File Name: distribution and ecology of sand fly vectors of leishmania donovai in ethiopia .zip
Visceral leishmaniasis VL is a neglected tropical disease, which is strongly associated with poverty. VL caused by Leishmania donovani and transmitted by Phlebotomus orientalis is endemic in various remote areas of north and north-west Ethiopia. The present study was designed to determine the sand fly fauna and bionomics of P. All sand fly specimens collected were identified to species level and counted.
In total, , sand fly specimens, belonging to 25 sand fly species nine Phlebotomus and sixteen Sergentomyia were collected and identified. As it could be determined from the proportion of collections from outdoor peri-domestic and agricultural fields and indoor locations, P. The outdoor to indoor index was on m 2 of sticky traps.
Mean density of P. The highest abundance of P. Through July to September, there was a sharp decline in abundance of P. Regarding climatic variables, P. However, non-significant negative correlation was observed with rainfall pattern. Overall, P. Likewise, the people in the area usually sleep in compounds during these months that potentially expose them to a high risk of peri-domestic VL transmission.
Visceral leishmaniasis VL , caused by Leishmania donovani , is an important public health problem in several regions of Ethiopia, with an estimated annual incidence of 3, to 7, cases per year [ 1 ]. In recent years, reports have described increasing numbers of VL cases as well as new foci of disease in the semi-arid lowlands of Tigray Regional State, northern Ethiopia [ 4 , 5 ]. For instance, between and , VL cases were treated in Tahtay Adiyabo district [ 5 ]. So far, 22 species of Phlebotomus have been reported in Ethiopia.
In our study area, natural infection rates of P. However, detailed studies on the bionomics of sand flies in north and north-west Ethiopia in general and Tahtay Adiyabo district in particular, are very limited since the occurrence of the disease was recently recognized [ 4 ].
Knowledge on the distribution, population dynamics, and behavior of sand fly vectors contributes to understanding of where, when, and how humans become infected with L. Moreover, determining the abundance and seasonal dynamics of vector species are crucial for recommending sound vector management methods towards the control of VL transmission in the area.
Because of the limited information available about the sand fly vector s involved, an extensive entomological study aimed at identifying the sand fly fauna and bionomics of P. The topography of the study area is predominantly lowland plain except in the southwest, where it is mountainous.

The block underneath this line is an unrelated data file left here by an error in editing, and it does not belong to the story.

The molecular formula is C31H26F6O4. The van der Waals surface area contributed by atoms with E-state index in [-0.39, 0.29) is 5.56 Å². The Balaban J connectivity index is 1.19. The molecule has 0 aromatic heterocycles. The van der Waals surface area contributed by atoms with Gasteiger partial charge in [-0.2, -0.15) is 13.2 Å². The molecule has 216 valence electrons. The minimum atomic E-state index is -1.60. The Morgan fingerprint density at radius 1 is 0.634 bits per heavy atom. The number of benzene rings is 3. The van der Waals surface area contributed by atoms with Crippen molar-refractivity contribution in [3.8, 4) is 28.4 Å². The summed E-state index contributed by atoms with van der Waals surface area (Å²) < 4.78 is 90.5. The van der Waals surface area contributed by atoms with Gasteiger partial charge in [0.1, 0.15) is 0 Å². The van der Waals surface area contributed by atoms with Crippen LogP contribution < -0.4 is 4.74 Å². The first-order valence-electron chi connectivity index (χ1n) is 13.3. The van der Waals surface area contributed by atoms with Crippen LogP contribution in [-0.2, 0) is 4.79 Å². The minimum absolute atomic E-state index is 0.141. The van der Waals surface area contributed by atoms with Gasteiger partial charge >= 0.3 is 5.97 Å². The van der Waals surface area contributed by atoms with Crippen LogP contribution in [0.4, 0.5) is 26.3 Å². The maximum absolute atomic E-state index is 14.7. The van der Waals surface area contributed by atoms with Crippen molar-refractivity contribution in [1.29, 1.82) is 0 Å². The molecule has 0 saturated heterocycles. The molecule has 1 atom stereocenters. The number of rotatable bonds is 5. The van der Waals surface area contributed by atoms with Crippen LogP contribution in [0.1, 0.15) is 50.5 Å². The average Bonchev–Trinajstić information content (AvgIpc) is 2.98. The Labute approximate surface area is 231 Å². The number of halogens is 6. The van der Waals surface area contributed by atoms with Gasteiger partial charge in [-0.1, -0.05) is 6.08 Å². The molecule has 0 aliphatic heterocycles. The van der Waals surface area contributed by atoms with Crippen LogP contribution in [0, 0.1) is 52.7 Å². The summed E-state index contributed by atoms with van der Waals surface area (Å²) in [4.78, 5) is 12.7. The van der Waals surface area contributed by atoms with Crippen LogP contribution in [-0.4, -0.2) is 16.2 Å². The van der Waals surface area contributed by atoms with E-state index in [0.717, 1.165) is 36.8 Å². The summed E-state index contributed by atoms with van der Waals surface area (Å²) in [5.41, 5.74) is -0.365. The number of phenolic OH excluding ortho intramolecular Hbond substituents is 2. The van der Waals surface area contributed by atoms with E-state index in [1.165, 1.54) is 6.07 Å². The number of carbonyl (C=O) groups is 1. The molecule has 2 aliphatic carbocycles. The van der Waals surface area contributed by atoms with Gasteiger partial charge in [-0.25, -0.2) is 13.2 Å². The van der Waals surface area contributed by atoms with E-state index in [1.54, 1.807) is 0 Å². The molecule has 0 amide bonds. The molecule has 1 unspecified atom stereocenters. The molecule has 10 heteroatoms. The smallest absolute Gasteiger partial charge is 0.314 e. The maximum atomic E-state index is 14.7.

The villages of Ademeyti and Lemlem are approximately 17 and 6 kms northwest and west of Sheraro town, respectively. The villages are located on hilly outcrops peri-domestic of sandy clay loam soil, which does not form cracks. The villages are surrounded by large fields many of which are vertisols and red clay soil. The dominant soil in the study villages is chromic vertisols [ 8 ], characterized by high contents of smectitic clay minerals.
This soil type is also main agricultural field in the study area. The climate is generally characterized as tropical semi-arid area with an extended dry period of nine to ten months.
During the rainy season, there is frequent cloud cover and thunder. Vertisols also become excessively muddy and even flooded during the rainy seasons. Around the last week of September the rain ceases and there begins a period marked by clear skies and cool winds which continue with gradual warming to February.
The visible moisture line recedes to the bottom of the cracks. Three sand fly sampling habitats were considered: indoor inside tukuls , peri-domestic habitats homesteads shared with animal shelters , and agricultural fields on the periphery of human residence with scattered and mixed trees mainly Acacia-Balanites-Zyzpus-Combretum trees and some scrub vegetation.
The human dwellings comprise stonewalls and wooden roofs covered with flat stones, sandy soil while few houses are made of stone wall and thatched roofs or corrugated iron roofs. The inside walls and floor of these houses are leveled with alluvial soil and plastered with mud frequently. Houses are built close to animal enclosures and are situated approximately 50— meters from farm fields many of which are in vertisols.
The inhabitants are mainly engaged in the production of cereals and oilseeds and raising different domestic animals, cattle, sheep, and goats being predominant. Traps were set-up for three consecutive nights twice a month. These traps were used to sample sand fly species from peri-domestic and agricultural fields. Five CDC light traps were deployed in representative sites i. Another 50 STs were also deployed in agricultural fields. Simultaneously, another five sets of STs were placed horizontally on the cracks of agriculture fields.
Sticky traps were deployed for three consecutive nights twice a month. Indoor resting sand flies were sampled in the morning to from ten randomly selected houses by the application of pyrethrum spray catches [ 9 ] between May and April twice a month. Prior to spraying in each house, all food items and small animals were removed; the openings and eaves of windows and doors were filled with pieces of cloth, and the floor was entirely covered with white plastic sheets.